Author and investigative journalist Greg Palast credits his experiences in Sun Valley for developing his critical take on President Bush, the Iraq War and other issues, according to a guest column by freelancer Ed Rampell in the Daily News.
His embittered memories of growing up Valley during the McCarthy and Vietnam eras are anything but “American Graffiti”-like reveries.”For me, the class war began in the Valley. … We had this sense that there was a bright city over the hill. Cross Laurel Canyon and you entered the city of the winners. We were in the planet of the losers, below sea level, economically and socially. Most of my area was Chicano. We were the kids who worked at Bob’s Big Boy, got your girlfriend pregnant, went to ‘Nam – and, if that didn’t kill you, overtime at the Chevy plant would.”
It was education that provided an escape route for the young Jewish kid. Palast attended Francis Polytechnic. There, he was “threatened with expulsion from Poly for organizing an antiwar demo,” he remembers. Upon graduation, Palast received a high lottery number that kept him out of Indochina.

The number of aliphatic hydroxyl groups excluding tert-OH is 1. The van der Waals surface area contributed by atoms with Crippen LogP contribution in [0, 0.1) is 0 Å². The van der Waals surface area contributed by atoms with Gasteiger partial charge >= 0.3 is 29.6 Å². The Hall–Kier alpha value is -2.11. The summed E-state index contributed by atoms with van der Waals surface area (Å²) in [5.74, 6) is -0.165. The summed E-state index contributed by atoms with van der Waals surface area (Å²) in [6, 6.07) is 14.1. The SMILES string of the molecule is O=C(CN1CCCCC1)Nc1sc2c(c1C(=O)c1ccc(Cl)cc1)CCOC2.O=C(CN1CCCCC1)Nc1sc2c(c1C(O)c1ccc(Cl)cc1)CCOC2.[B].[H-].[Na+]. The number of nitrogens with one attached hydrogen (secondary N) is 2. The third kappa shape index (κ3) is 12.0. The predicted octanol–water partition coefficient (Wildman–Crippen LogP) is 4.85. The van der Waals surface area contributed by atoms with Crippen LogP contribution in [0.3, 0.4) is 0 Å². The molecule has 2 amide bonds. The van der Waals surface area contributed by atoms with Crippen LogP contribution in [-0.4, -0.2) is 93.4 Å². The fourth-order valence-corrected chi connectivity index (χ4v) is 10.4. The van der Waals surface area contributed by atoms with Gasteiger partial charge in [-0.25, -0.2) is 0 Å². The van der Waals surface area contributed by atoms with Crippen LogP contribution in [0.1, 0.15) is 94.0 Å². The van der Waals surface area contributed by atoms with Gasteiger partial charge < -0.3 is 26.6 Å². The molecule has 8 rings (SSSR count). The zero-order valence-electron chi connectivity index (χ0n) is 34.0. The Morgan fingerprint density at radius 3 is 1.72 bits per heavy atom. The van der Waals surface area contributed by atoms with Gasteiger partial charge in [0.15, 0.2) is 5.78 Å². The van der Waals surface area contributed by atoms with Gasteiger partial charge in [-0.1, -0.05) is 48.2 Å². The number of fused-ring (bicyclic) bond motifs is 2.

Besides protesting, Palast “had lots of incredible teachers who wanted to help me get past what was laid out for the American working class.” With scholarships, he attended L.A. Valley College, UCLA, University of California at Berkeley and the University of Chicago.
Palast went on to become an investigator for unions, environmentalists, indigenous tribes and government entities. By 1997, he brought his investigative acumen to British journalism. And he burst onto the American scene with his 2002 bombshell The Best Democracy Money Can Buy, The Truth About Corporate Cons, Globalization, and High-Finance Fraudsters, which sold more than half a million copies.
Palast’s new book is Armed Madhouse: Who’s Afraid of Osama Wolf?, China Floats, Bush Sinks, The Scheme to Steal ’08, No Child’s Behind Left, and Other Dispatches from the Front Lines of the Class War.